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AW2Fourteen centuries of Islamic thought have produced a legacy of interpretive readings of the Qu'ran written almost entirely by men. Now, with Qu'ran and Woman, Amina Wadud provides a first interpretive reading by a woman, a reading which validates the female voice in the Qu'ran and brings it out of the shadows. Muslim progressives have long argued that it is not the religion but patriarchal interpretation and implementation of the Qu'ran that have kept women oppressed. For many, the way to reform is the reexamination and reinterpretation of religious texts.
Qu'ran and Woman contributes a gender inclusive reading to one of the most fundamental disciplines in Islamic thought, Qu'ranic exegesis. Wadud breaks down specific texts and key words which have been used to limit women's public and private role, even to justify violence toward Muslim women, revealing that their original meaning and context defy such interpretations. What her analysis clarifies is the lack of gender bias, precedence, or prejudice in the essential language of the Qur'an.
Despite much Qu'ranic evidence about the significance of women, gender reform in Muslim society has been stubbornly resisted. Wadud's reading of the Qu'ran confirms women's equality and constitutes legitimate grounds for contesting the unequal treatment that women have experienced historically and continue to experience legally in Muslim communities. The Qu'ran does not prescribe one timeless and unchanging social structure for men and women, Wadud argues lucidly, affirming that the Qu'ran holds greater possibilities for guiding human society to a more fulfilling and productive mutual collaboration between men and women than as yet attained by Muslims or non-Muslims.
https://www.amazon.com/Quran-Woman-Rereading-Sacred-Perspective/dp/0195128362
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Review-2:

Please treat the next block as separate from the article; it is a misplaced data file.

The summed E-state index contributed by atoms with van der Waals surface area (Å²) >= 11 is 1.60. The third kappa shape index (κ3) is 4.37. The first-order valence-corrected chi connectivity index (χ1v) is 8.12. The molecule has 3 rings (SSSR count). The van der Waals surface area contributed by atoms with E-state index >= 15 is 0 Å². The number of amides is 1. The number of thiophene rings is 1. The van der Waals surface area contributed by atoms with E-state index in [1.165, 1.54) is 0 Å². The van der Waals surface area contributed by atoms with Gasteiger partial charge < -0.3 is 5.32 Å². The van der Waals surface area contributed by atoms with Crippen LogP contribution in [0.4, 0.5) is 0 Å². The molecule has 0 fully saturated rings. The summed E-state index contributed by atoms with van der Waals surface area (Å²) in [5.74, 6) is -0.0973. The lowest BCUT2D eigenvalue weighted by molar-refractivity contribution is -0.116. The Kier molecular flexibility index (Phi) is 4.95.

Qur’an and Woman Reareading the Sacred Text from a Woman’s Perspective. The Qur’an does not talk by itself, it is humans who make it talk. Amina Wadud’s book summarizes this insight which is both complex and sensitive. Scholar of Qur’anic studies and Muslim theologian, Amina Wadud also embodies a reference within the Islamic feminist movement, Sisters in Islam. In the preface, we can notice a dedication to this movement. According to her, women in Muslim countries or in Muslim communities are relegated to the role of subject without agency. This relegation is mainly due to the androcentric reading of the Qur’an. She proposes to “make a ‘reading’ of the Qur’an that would be meaningful to women living in the modern era” (p.1).
Amina Wadud’s aim in this book concerns two distinct issues. On the one hand, she will ask how much a reading is central to comprehensive Qur’anic analysis. On the other hand, she will focus on the interpretation of the Qur’an. Many ways of reading the Qur’an exist; however, Wadud seeks above all to give attention to the female voice. As a result, she develops a key concept: female-centered or female-inclusive reading. She sees that focusing on methods of Qur’an exegesis are relevant to the issues of women. Especially, through “languaging”, genders marks, and grammatical constructs. Furthermore, Wadud’s method is in accordance with her research. Indeed, her method was placed “in the third category of Qur’anic interpretation which reconsiders the whole method of Qur’anic exegesis with regard to […] the issue of women.” (p.3)